On this Blu-ray disc ‘best of’ reduction of the massive box set in which eight of their albums are performed more or less in full, we get a tantalising glimpse of shows they performed back in 2014, in which audiences were given 3D goggles the better with which to enjoy the graphic presentation.
There’s only minimal footage of the group onstage, and that’s not surprising, because they don’t do much except stand there behind their consoles and sing the odd line. Instead, the visuals weigh heavily on the background projections, some of which are much more stimulating than others.
The music itself has minor modifications to the original tracks, and occasionally bounces off into remix territory with more of a dance orientation than the original albums, notably on this disc on the second part of the previously minimalistic ‘Radioactivity’, the 13 minute ‘Techno Pop’ bracket from Electric Café, and the extended version of ‘Tour De France’. Mostly however, it’s surprisingly true to the spirit of the originals, and there’s no obvious updating in technology or instrumentation to pollute the streamlined impact of the Kraftwerk sound.
Unfortunately, it gets off to a rather boring start with a 14 minute version of ‘Autobahn’ with dull graphics, but things improve radically from there. The only other disappointment musically is that ‘Computer World’ with its references to the seminal ‘Numbers’ is compacted down to a mere 6 minutes: I could have listened to those hypnotising electronic clicks all day.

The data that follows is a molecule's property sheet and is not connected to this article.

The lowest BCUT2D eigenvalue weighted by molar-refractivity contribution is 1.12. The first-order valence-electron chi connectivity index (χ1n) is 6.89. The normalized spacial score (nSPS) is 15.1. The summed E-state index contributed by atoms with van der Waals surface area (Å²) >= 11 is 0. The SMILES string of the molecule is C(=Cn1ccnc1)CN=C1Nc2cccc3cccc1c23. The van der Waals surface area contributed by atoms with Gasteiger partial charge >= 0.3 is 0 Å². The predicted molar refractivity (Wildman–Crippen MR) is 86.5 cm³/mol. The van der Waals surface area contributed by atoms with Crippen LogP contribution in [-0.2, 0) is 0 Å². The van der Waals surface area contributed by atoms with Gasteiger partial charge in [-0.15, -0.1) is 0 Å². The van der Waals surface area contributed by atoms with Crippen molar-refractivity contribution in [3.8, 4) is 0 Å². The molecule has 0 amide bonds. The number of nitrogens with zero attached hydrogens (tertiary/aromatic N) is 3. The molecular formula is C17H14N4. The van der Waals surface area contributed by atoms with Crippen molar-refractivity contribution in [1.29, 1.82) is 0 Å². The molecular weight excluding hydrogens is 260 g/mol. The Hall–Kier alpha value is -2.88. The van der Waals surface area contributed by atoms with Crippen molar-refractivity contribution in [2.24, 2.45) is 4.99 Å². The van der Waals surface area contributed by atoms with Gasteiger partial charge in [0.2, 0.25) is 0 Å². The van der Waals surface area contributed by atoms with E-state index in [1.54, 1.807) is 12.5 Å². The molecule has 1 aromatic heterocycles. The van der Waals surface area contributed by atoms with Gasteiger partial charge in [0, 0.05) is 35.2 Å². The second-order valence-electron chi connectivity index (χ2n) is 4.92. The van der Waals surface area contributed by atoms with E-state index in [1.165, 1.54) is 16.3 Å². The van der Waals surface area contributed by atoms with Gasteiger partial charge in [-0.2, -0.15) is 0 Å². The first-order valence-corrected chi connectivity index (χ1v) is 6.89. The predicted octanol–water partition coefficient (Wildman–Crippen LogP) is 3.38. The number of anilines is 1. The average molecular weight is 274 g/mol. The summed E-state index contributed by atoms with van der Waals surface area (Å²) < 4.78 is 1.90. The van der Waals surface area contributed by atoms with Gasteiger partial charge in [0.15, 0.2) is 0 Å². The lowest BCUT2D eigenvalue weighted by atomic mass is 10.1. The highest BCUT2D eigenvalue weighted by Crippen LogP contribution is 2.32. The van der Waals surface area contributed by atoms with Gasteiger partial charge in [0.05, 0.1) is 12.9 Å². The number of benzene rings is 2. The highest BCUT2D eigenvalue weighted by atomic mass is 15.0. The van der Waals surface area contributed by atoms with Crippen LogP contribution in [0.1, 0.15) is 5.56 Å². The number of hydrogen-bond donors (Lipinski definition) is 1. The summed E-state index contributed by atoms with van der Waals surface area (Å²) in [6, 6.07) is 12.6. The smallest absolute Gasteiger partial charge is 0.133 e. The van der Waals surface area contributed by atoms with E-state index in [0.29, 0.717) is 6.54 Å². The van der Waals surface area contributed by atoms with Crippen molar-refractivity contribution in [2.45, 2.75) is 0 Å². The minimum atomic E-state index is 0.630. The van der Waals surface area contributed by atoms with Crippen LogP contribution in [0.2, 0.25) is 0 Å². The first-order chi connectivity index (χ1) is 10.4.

The big question is really ‘what’s this for?’ Why would a fan need more than those still-amazing, now remastered, albums? For excellent live footage of the 21st century Kraftwerk, we already have the Minimum-Maximum DVD and CD package, and personally, I don’t see a big attraction in bunging uncomfortable 3D goggles on and trawling through slightly different renditions of those albums with eye-watering 3D imagery.
This reduced-fat version of 3D, in addition to the Blu-ray disc, also contains a DVD disc, which just seems odd. Surely most consumers have BD players by now? Is it for ease of copying?
Although I guess the main benefit of all this Kraftwerk activity is to introduce the wonderment of their music and imagery to a new generation, what this crabby old fan would prefer at this point is some intelligent reflection, some contextualisation, perhaps some special features like a documentary with interviews where the group explains what the fuck all this 3D nonsense means. It seems somewhat ironic to me that 3D is almost not a thing anymore: that after years of promoting the idea, the leading companies now have put it on a backseat, preferring instead to opt for marketing the hi-res 4K images.
I don’t actually own a 3D television, so I can’t tell you if the visuals really come to life, and I don’t have a surround system either, so I can’t tell you whether the Dolby Atmos 5.1 sounds super good. Certainly, the 2 channel mix sounds pretty good on my humble system.
So then, is 3-D 12345678 surplus to requirements? Well, it’s nice to have it, but first, please make all the ‘proper’ individual remastered albums available in NZ. For some reason, they’re as scarce as hens’ teeth. I’ve got three hens, and I assure you, there’s no chompers in those snapping beaks.